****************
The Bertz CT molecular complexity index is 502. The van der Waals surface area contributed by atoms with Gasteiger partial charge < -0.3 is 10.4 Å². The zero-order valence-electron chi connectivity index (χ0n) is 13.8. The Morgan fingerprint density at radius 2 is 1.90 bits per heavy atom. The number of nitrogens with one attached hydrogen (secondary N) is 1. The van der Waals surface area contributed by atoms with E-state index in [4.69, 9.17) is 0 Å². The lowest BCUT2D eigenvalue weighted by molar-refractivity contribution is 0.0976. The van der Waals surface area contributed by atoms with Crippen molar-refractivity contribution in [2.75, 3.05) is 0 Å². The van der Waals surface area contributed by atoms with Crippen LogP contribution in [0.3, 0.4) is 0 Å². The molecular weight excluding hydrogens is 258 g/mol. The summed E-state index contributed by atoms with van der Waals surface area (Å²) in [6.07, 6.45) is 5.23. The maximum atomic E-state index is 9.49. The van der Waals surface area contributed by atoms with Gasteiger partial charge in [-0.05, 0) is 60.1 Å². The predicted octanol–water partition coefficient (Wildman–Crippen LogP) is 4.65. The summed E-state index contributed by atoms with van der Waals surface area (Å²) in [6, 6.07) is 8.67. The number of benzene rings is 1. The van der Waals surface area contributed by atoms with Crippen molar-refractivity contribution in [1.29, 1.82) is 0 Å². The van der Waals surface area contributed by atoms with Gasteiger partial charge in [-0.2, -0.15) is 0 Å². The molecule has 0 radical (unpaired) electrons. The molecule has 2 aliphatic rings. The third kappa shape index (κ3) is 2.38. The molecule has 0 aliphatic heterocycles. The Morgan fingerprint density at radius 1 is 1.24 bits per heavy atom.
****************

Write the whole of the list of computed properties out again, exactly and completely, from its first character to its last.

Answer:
The Bertz CT molecular complexity index is 502. The van der Waals surface area contributed by atoms with Gasteiger partial charge < -0.3 is 10.4 Å². The zero-order valence-electron chi connectivity index (χ0n) is 13.8. The Morgan fingerprint density at radius 2 is 1.90 bits per heavy atom. The number of nitrogens with one attached hydrogen (secondary N) is 1. The van der Waals surface area contributed by atoms with E-state index in [4.69, 9.17) is 0 Å². The lowest BCUT2D eigenvalue weighted by molar-refractivity contribution is 0.0976. The van der Waals surface area contributed by atoms with Crippen molar-refractivity contribution in [2.75, 3.05) is 0 Å². The van der Waals surface area contributed by atoms with Crippen LogP contribution in [0.3, 0.4) is 0 Å². The molecular weight excluding hydrogens is 258 g/mol. The summed E-state index contributed by atoms with van der Waals surface area (Å²) in [6.07, 6.45) is 5.23. The maximum atomic E-state index is 9.49. The van der Waals surface area contributed by atoms with Gasteiger partial charge in [-0.05, 0) is 60.1 Å². The predicted octanol–water partition coefficient (Wildman–Crippen LogP) is 4.65. The summed E-state index contributed by atoms with van der Waals surface area (Å²) in [6, 6.07) is 8.67. The number of benzene rings is 1. The van der Waals surface area contributed by atoms with Crippen molar-refractivity contribution in [1.29, 1.82) is 0 Å². The van der Waals surface area contributed by atoms with Gasteiger partial charge in [-0.2, -0.15) is 0 Å². The molecule has 0 radical (unpaired) electrons. The molecule has 2 aliphatic rings. The third kappa shape index (κ3) is 2.38. The molecule has 0 aliphatic heterocycles. The Morgan fingerprint density at radius 1 is 1.24 bits per heavy atom.